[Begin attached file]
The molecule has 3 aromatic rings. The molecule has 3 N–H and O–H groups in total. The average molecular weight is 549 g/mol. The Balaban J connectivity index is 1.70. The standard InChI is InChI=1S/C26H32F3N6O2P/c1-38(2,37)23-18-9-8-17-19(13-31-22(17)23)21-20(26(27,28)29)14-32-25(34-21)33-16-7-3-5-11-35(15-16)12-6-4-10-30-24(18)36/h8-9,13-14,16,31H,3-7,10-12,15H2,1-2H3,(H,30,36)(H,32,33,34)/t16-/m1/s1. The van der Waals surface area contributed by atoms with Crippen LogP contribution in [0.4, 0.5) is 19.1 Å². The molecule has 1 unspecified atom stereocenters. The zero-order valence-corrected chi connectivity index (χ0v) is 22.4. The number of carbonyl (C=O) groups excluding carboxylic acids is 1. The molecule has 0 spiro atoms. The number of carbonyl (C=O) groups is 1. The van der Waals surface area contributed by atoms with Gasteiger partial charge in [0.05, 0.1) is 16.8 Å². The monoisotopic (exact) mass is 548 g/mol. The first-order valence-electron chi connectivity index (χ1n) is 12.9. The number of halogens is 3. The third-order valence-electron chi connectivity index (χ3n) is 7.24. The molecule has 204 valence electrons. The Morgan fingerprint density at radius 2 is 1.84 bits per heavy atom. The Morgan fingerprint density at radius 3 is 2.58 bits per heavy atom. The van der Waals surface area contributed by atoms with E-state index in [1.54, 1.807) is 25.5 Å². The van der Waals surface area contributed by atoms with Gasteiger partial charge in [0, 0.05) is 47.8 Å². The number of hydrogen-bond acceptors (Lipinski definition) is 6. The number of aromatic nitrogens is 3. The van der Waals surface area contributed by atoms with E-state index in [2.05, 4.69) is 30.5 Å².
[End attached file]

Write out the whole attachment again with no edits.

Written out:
The molecule has 3 aromatic rings. The molecule has 3 N–H and O–H groups in total. The average molecular weight is 549 g/mol. The Balaban J connectivity index is 1.70. The standard InChI is InChI=1S/C26H32F3N6O2P/c1-38(2,37)23-18-9-8-17-19(13-31-22(17)23)21-20(26(27,28)29)14-32-25(34-21)33-16-7-3-5-11-35(15-16)12-6-4-10-30-24(18)36/h8-9,13-14,16,31H,3-7,10-12,15H2,1-2H3,(H,30,36)(H,32,33,34)/t16-/m1/s1. The van der Waals surface area contributed by atoms with Crippen LogP contribution in [0.4, 0.5) is 19.1 Å². The molecule has 1 unspecified atom stereocenters. The zero-order valence-corrected chi connectivity index (χ0v) is 22.4. The number of carbonyl (C=O) groups excluding carboxylic acids is 1. The molecule has 0 spiro atoms. The number of carbonyl (C=O) groups is 1. The van der Waals surface area contributed by atoms with Gasteiger partial charge in [0.05, 0.1) is 16.8 Å². The monoisotopic (exact) mass is 548 g/mol. The first-order valence-electron chi connectivity index (χ1n) is 12.9. The number of halogens is 3. The third-order valence-electron chi connectivity index (χ3n) is 7.24. The molecule has 204 valence electrons. The Morgan fingerprint density at radius 2 is 1.84 bits per heavy atom. The Morgan fingerprint density at radius 3 is 2.58 bits per heavy atom. The van der Waals surface area contributed by atoms with E-state index in [1.54, 1.807) is 25.5 Å². The van der Waals surface area contributed by atoms with Gasteiger partial charge in [0, 0.05) is 47.8 Å². The number of hydrogen-bond acceptors (Lipinski definition) is 6. The number of aromatic nitrogens is 3. The van der Waals surface area contributed by atoms with E-state index in [2.05, 4.69) is 30.5 Å².